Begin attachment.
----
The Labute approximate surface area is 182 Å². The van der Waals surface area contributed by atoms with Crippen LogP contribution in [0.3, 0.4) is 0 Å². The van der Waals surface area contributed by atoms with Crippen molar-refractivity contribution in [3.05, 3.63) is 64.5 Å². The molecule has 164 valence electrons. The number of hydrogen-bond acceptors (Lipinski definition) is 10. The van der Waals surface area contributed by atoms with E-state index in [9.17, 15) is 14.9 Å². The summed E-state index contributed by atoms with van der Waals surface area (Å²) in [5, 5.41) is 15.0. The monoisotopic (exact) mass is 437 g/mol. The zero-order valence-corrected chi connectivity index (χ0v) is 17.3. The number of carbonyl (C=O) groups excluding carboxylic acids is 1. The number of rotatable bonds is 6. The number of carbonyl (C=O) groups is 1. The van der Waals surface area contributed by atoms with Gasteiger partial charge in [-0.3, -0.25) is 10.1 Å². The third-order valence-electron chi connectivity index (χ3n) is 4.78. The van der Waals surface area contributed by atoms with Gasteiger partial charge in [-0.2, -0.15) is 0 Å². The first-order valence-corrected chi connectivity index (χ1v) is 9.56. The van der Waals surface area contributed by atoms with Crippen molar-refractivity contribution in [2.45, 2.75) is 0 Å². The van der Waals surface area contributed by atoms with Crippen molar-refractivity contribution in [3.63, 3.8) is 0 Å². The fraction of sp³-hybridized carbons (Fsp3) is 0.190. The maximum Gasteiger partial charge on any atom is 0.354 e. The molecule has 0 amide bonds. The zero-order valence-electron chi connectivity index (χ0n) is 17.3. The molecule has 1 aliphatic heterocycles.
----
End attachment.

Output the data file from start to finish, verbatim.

The Labute approximate surface area is 182 Å². The van der Waals surface area contributed by atoms with Crippen LogP contribution in [0.3, 0.4) is 0 Å². The van der Waals surface area contributed by atoms with Crippen molar-refractivity contribution in [3.05, 3.63) is 64.5 Å². The molecule has 164 valence electrons. The number of hydrogen-bond acceptors (Lipinski definition) is 10. The van der Waals surface area contributed by atoms with E-state index in [9.17, 15) is 14.9 Å². The summed E-state index contributed by atoms with van der Waals surface area (Å²) in [5, 5.41) is 15.0. The monoisotopic (exact) mass is 437 g/mol. The zero-order valence-corrected chi connectivity index (χ0v) is 17.3. The number of carbonyl (C=O) groups excluding carboxylic acids is 1. The number of rotatable bonds is 6. The number of carbonyl (C=O) groups is 1. The van der Waals surface area contributed by atoms with Gasteiger partial charge in [-0.3, -0.25) is 10.1 Å². The third-order valence-electron chi connectivity index (χ3n) is 4.78. The van der Waals surface area contributed by atoms with Gasteiger partial charge in [-0.2, -0.15) is 0 Å². The first-order valence-corrected chi connectivity index (χ1v) is 9.56. The van der Waals surface area contributed by atoms with Crippen molar-refractivity contribution in [2.45, 2.75) is 0 Å². The van der Waals surface area contributed by atoms with Crippen molar-refractivity contribution in [3.63, 3.8) is 0 Å². The fraction of sp³-hybridized carbons (Fsp3) is 0.190. The maximum Gasteiger partial charge on any atom is 0.354 e. The molecule has 0 amide bonds. The zero-order valence-electron chi connectivity index (χ0n) is 17.3. The molecule has 1 aliphatic heterocycles.